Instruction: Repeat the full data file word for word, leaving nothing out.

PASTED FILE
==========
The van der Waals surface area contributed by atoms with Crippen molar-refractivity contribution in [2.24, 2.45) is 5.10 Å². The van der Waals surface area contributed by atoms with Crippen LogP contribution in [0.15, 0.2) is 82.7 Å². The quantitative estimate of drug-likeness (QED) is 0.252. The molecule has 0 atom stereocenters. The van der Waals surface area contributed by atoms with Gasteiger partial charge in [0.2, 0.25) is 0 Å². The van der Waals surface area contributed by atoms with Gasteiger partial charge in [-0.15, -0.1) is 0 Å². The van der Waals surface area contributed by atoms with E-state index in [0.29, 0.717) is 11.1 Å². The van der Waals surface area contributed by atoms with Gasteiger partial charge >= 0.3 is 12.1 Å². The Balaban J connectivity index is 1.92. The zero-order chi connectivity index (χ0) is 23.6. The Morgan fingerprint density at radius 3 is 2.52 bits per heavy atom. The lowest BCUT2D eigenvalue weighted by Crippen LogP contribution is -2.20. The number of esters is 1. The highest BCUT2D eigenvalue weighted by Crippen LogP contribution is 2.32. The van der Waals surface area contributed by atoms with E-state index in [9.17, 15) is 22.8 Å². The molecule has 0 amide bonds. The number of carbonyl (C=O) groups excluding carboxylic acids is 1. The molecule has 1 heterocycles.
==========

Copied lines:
The van der Waals surface area contributed by atoms with Crippen molar-refractivity contribution in [2.24, 2.45) is 5.10 Å². The van der Waals surface area contributed by atoms with Crippen LogP contribution in [0.15, 0.2) is 82.7 Å². The quantitative estimate of drug-likeness (QED) is 0.252. The molecule has 0 atom stereocenters. The van der Waals surface area contributed by atoms with Gasteiger partial charge in [0.2, 0.25) is 0 Å². The van der Waals surface area contributed by atoms with Gasteiger partial charge in [-0.15, -0.1) is 0 Å². The van der Waals surface area contributed by atoms with E-state index in [0.29, 0.717) is 11.1 Å². The van der Waals surface area contributed by atoms with Gasteiger partial charge >= 0.3 is 12.1 Å². The Balaban J connectivity index is 1.92. The zero-order chi connectivity index (χ0) is 23.6. The Morgan fingerprint density at radius 3 is 2.52 bits per heavy atom. The lowest BCUT2D eigenvalue weighted by Crippen LogP contribution is -2.20. The number of esters is 1. The highest BCUT2D eigenvalue weighted by Crippen LogP contribution is 2.32. The van der Waals surface area contributed by atoms with E-state index in [9.17, 15) is 22.8 Å². The molecule has 0 amide bonds. The number of carbonyl (C=O) groups excluding carboxylic acids is 1. The molecule has 1 heterocycles.